1. The case concerns the alleged unlawful disclosure of the applicants’ medical data by a public hospital to the police in violation of their right to private life under Article 8 of the Convention. THE FACTS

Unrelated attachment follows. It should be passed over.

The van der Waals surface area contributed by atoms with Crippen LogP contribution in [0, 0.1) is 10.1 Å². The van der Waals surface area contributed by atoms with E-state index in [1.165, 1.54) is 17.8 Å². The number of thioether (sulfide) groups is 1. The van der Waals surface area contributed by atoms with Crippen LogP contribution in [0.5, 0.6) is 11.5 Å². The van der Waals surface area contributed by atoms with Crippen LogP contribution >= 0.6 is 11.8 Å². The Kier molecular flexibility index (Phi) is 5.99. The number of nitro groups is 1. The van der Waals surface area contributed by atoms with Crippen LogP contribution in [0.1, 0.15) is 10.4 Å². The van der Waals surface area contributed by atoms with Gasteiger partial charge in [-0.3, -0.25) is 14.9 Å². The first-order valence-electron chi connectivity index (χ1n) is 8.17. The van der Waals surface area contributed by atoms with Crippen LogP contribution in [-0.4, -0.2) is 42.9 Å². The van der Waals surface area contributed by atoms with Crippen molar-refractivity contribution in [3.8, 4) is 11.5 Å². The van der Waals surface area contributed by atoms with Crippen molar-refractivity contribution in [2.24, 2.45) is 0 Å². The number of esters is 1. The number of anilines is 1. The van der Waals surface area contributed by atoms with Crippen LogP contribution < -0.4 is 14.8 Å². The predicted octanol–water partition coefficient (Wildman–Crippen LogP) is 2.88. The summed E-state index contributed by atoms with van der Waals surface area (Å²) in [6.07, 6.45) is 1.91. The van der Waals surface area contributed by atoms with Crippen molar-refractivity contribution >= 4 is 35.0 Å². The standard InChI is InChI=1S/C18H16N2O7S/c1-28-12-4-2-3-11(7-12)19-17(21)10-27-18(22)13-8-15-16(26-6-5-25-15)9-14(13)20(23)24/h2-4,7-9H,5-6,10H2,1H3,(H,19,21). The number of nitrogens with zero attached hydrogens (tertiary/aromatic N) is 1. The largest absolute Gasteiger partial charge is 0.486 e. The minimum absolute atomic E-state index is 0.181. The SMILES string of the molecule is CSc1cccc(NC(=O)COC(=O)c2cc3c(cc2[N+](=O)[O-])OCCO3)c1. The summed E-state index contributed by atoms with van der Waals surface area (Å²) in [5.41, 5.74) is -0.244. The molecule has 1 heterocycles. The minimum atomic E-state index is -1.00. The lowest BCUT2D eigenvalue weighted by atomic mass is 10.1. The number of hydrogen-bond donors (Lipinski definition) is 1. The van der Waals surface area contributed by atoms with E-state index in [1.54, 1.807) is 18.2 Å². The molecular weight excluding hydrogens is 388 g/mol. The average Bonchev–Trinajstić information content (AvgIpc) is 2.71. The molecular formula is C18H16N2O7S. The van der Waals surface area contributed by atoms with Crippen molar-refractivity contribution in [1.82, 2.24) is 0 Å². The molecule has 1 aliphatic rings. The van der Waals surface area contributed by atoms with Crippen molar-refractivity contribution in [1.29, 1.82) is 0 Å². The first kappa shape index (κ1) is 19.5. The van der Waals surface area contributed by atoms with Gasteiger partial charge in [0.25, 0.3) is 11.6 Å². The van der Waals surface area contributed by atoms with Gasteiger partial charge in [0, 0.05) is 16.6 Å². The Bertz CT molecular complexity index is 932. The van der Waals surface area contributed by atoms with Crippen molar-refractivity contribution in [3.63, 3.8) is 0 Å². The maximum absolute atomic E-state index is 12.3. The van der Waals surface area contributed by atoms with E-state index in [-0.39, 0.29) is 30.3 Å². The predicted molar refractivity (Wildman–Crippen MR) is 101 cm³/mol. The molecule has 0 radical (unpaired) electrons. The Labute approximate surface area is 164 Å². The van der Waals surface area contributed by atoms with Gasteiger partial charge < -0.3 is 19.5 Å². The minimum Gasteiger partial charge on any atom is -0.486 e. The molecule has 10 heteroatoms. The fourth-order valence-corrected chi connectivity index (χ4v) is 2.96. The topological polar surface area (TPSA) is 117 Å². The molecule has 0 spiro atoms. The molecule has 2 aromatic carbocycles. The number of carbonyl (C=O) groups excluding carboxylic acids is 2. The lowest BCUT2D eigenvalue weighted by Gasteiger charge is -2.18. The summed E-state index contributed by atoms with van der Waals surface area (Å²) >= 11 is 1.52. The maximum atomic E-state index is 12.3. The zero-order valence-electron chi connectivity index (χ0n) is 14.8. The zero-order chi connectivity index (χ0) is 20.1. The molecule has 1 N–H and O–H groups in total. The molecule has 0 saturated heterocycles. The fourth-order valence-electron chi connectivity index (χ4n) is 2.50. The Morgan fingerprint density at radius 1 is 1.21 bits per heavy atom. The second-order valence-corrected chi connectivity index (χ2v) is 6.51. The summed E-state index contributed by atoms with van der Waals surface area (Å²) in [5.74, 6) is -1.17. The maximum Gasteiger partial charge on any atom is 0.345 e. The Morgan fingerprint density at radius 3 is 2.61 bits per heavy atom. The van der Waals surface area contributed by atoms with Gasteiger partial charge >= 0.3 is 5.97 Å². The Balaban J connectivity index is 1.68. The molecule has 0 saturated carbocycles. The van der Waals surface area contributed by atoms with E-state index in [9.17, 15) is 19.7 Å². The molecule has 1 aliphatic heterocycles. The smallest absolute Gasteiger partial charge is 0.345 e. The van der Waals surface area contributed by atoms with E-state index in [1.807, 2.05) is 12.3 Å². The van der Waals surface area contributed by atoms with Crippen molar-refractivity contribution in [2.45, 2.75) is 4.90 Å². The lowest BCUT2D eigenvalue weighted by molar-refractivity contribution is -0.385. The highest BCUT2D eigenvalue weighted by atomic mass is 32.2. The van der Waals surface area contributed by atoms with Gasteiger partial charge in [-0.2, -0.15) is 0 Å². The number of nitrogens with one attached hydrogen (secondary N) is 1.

2. The applicants, J.M. and A.T., were born in 1979 and 1974, respectively and live in S. They were represented by Ms N. Boshkova, a lawyer practising in Skopje. 3. The Government were represented by their Agent, Ms D. Djonova. 4. The facts of the case, as submitted by the parties, may be summarised as follows. 5. On 22 December 2009 the public health centre in S., which includes a centre for drug addiction (“the hospital”), reported to the police that an unspecified quantity of methadone, which was used to treat patients experiencing drug-withdrawal symptoms, was missing. 6. On 1 April 2010 two police inspectors visited the hospital and seized the original copies of the lists for patients’ daily methadone dispensing for 15 and 16 February 2010 (“the lists”). The lists contained the names and surnames of all the patients that had received methadone on those days, including the applicants, and the quantity of methadone received. The applicants, who were present at the hospital on that day, witnessed the police intervention. A.T. claimed that he had entered the room where the police officers had been inspecting documents and had seen them looking at hospital records concerning methadone (метадонски книги). He further claimed that he had seen the police removing documents from the hospital to make copies. The police had issued a certificate for the seizure of the two lists. 7. Following a request by the applicants, on 8 June 2010 the Data Protection Authority (Дирекција за заштита на лични податоци‐hereinafter “the DPA”) conducted an onsite inspection of the hospital. In its report the DPA found that on 1 April 2010 the police had seized the two original lists, which had contained the applicants’ names, surnames and the methadone they had received in treatment. The police had also been allowed to examine a “methadone-reporting book” (тетратка за рапорт) and individual patient files in order to verify the quantities of methadone that they had been prescribed. The DPA concluded that the police had acted lawfully, specifically in accordance with section 144 of the Criminal Procedure Act. The report was not served on the applicants, who were notified by letter that the inspection had not found any problems with regard to the treatment of their data by the hospital. 8. On 15 July 2010, following a request by the police, the hospital sent them copies of the same lists for daily dispensing of methadone again, this time with the names and surnames of the patients redacted. 9. The police continued their investigation and on 17 August 2010 submitted a report to the first-instance prosecutor’s office in S., stating that there had been no elements of a crime with regard to the missing methadone. Having taken а statement from а doctor at the hospital they concluded that certain discrepancies in the hospital’s records were the result of a clerical error. There is no evidence that the prosecution took further actions with regard to the above events. 10. On 2 September 2010 the police returned the seized lists to the hospital. 11. On 13 August 2010 the applicants, together with four other patients of the hospital, submitted a request for the protection of personal data with the DPA against the hospital and the police. They stated that on 1 April 2010 the hospital had disclosed sensitive medical data to the police without a court order. 12. In its reply the hospital argued, inter alia, that it could only give information to the police on the basis of an order issued by a judge or public prosecutor. 13. On 1 October 2010 the DPA dismissed their requests. It found that in addition to seizing the two lists the police had also had access to patient files, which had been necessary to establish the quantities of methadone administered to each patient. The DPA held that the data delivered to the police on 1 April 2010 had been anonymised, and therefore, relying on sections 14 and 68 of the Police Act and section 144 of the Criminal Procedure Act, it held that the hospital and the police had processed the applicants’ personal data in accordance with the law. 14. The applicants appealed, arguing, inter alia, that the DPA had confused the two events of 1 April and 15 July 2010 during which the police had been given access to the applicants’ data (see paragraphs 6 and 8 above). On 3 May and 10 December 2012, the Administrative Court (Управен суд) and the Higher Administrative Court (Виш управен суд), respectively, dismissed appeals by the applicants complaining about the actions of the police and the hospital on 1 April 2010, and upheld the DPA’s findings in full. 15. Meanwhile, on 10 September 2010 the applicants, together with four other patients at the hospital (see paragraph 11 above) lodged a civil claim through a lawyer against the Ministry of Internal Affairs and the hospital for violation of their right to privacy. They argued that the hospital had unlawfully given access to their medical data to the police on 1 April 2010. They further stated that after that day they had had several encounters with police officers who had teased them using private information about their health and methadone treatment, which they could have learned only from their medical data kept by the hospital. They sought non-pecuniary damage in the amount of 90,000 Macedonian denars each. 16. On 24 January 2013 Court of First Instance in S. dismissed their claim. The court held that on 1 April 2010 the police had inspected the lists concerning 15 and 16 February 2010 and the patient files, but their names on all the documents had been redacted. The court further held that under domestic law a hospital ought to have had a court order in order to disclose patients’ medical data. However, the fact that the applicants’ names had been redacted had rendered that requirement moot in the instant case. Relying on section 5 of the Police Act (see paragraph 17 below), the court held that the police had also acted lawfully when they had processed private and medical data. This judgment was confirmed on appeal by the Court of Appeal with a judgment of 19 April 2013 served on the applicants’ representative on 17 June 2013. Neither court referred to the police inspection carried out on 1 April 2010 (paragraph 6 above) notwithstanding the applicants’ explicitly complaining about it before both courts. RELEVANT LEGAL FRAMEWORK